Farmers have many reasons for ignoring expert advice

Why do farmers often ignore expert advice?

That’s a question that buzzes around in many experts’ minds as they spend years and decades urging farmers to follow various types of well-informed, well-grounded advice and then see farmers generally not follow that advice.

You hear it occasionally in crop marketing and hedging circles, where advisers and brokers and newsletter writers ponder the slim take-up of their learned suggestions by the farmers they talk to. Some of those farmers pay for the advice and then don’t seem to use it.

It doesn’t seem to make sense.

This subject came up last week at the Canola Discovery Forum, although it was about agronomic advice and not marketing.

Murray Hartman, an oilseeds specialist and Alberta Agriculture alumnus, was looking at the phenomenon of farmers often growing canola in far tighter rotations than virtually all agronomists, researchers and scientists recommend, even when they start seeing the impact of clubroot in their fields.

Why would that be, when all sorts of research suggests that farmers not do that?

He went through yield data that made the costs of too-tight rotations obvious, but then compared that data to price and profitability data. A different picture emerged, with lower canola yields sometimes more profitable than the results provided by other crops in a longer rotation.

How about the value of simplicity of production, management and finance? A simpler rotation can bring benefits not showing up in yields.

And the results showing up in crop plots and small studies might not reflect what farmers are actually seeing.

Where I think Hartman got this completely right is in recognizing that an apparently simple agronomic decision like how frequently to grow canola is actually an exceedingly complex decision in the real world of farming. Agronomy is just part of the puzzle farmers need to piece together every growing season. Clubroot risk has to be balanced against other forms of risk.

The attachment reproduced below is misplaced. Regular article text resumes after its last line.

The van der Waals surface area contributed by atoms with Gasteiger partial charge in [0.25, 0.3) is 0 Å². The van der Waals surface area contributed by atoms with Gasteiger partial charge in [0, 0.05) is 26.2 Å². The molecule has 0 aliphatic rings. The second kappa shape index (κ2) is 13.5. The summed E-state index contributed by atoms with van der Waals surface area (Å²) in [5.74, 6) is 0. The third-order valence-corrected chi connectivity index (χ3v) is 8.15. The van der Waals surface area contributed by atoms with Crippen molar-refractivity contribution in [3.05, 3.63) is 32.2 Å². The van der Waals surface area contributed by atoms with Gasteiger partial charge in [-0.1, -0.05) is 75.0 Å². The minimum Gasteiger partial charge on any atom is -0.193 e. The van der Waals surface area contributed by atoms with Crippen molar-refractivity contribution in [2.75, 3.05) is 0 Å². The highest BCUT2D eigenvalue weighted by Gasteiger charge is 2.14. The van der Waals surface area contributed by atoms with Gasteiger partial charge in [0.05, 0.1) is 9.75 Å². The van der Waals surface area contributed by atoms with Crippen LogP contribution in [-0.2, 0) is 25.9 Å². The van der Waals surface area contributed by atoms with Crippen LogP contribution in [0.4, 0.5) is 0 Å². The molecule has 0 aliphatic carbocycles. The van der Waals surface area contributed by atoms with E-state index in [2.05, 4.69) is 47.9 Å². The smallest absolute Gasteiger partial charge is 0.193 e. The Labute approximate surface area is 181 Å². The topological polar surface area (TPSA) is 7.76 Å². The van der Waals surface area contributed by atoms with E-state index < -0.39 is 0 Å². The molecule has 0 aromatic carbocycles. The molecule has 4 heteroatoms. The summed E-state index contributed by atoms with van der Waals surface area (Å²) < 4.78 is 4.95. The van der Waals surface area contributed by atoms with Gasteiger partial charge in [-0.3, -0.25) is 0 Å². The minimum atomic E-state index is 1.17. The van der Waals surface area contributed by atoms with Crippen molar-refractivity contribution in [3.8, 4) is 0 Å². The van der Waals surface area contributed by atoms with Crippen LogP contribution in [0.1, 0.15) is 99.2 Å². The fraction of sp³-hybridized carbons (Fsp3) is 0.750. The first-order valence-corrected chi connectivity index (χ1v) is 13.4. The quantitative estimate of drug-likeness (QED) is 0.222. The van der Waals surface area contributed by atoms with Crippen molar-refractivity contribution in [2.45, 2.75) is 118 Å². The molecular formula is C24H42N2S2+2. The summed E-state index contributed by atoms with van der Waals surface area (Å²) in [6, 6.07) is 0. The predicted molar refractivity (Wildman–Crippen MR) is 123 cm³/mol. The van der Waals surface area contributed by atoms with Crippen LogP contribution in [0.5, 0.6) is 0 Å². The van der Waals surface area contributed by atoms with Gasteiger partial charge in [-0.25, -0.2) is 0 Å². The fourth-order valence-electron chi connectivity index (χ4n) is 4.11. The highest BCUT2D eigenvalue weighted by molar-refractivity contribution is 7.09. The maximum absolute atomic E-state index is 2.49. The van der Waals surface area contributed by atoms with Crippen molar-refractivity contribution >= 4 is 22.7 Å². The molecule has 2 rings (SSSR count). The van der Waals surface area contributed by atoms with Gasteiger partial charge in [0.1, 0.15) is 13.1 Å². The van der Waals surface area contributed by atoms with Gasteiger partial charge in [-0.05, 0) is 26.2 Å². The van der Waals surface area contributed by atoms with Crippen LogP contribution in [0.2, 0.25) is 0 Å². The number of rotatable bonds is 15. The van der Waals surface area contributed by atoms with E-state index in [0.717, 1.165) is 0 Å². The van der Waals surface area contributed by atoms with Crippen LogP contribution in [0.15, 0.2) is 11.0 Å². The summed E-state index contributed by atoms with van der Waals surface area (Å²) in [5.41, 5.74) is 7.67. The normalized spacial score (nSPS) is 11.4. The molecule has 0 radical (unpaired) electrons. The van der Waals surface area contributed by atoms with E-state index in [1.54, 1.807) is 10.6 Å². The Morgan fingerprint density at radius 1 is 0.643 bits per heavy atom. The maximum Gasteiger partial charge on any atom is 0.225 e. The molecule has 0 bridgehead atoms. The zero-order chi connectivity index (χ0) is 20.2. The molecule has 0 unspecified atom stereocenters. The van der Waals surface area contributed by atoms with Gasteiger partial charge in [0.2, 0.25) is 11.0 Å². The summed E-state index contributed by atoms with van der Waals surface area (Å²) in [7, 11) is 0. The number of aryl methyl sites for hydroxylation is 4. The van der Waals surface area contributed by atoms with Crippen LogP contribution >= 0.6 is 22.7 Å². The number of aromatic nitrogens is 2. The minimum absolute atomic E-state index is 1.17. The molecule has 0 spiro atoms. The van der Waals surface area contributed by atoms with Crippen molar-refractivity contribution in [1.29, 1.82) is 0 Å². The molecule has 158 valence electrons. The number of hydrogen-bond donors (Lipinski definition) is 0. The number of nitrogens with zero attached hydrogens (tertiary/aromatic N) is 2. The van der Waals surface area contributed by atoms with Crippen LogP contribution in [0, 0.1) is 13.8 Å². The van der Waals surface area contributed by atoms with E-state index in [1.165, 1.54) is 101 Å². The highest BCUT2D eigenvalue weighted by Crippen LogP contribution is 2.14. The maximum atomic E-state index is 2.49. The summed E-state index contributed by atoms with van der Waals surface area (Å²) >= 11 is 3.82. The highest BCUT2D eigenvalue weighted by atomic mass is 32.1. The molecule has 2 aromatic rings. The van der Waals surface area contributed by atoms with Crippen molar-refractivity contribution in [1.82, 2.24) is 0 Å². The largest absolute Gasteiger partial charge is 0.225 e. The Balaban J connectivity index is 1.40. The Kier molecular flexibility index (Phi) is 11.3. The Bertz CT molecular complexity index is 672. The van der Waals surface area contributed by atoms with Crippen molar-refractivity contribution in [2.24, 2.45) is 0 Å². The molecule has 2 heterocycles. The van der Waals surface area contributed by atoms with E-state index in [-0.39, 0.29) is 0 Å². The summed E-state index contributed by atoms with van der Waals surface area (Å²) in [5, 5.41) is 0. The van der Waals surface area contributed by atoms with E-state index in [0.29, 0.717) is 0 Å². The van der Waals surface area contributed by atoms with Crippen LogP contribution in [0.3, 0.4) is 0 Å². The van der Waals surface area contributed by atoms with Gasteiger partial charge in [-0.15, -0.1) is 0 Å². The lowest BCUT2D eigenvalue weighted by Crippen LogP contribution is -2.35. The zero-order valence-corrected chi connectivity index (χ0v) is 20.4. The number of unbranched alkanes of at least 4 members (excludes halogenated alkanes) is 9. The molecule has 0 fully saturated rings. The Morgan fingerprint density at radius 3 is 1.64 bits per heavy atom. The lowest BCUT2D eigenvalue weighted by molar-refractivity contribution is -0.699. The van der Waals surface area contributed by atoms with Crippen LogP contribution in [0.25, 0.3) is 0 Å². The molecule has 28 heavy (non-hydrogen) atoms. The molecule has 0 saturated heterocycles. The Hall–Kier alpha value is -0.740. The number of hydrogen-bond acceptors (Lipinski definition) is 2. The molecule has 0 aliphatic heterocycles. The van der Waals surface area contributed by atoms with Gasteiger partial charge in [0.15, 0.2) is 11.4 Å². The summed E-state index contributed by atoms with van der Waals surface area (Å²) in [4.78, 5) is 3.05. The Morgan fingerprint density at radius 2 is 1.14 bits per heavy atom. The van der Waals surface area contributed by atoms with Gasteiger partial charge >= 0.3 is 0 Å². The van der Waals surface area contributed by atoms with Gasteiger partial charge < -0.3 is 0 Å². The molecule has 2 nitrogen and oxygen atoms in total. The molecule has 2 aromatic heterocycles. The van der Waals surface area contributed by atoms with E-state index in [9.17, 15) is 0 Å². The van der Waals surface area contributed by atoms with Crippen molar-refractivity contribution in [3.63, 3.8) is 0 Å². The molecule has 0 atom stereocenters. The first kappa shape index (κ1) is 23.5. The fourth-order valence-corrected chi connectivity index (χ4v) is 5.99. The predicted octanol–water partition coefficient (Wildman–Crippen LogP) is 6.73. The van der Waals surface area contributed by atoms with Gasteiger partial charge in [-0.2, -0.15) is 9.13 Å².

“There are sometimes other things going on,” he noted.


The farmer has to look at not just the theoretical risk and impact of clubroot, but also the relative returns of other crops, the management demand and financial costs of running extra lines of equipment, and then weigh those against the reality he sees on his own farm.

It’s great to get the expert advice and consider it. It’s always worth considering whether you could be doing things better.

But when it comes to which expert the farmer is most likely to listen to, it’ll almost always be the expert closest to the farm, which is himself.

Experts tend to be experts in one small thing, but the farmer has to balance expert advice in multiple areas. That’s the kind of expert the successful farmer has to become: an expert at balancing expert opinions.

After all, the farmer is the only expert who has all his skin in the game.

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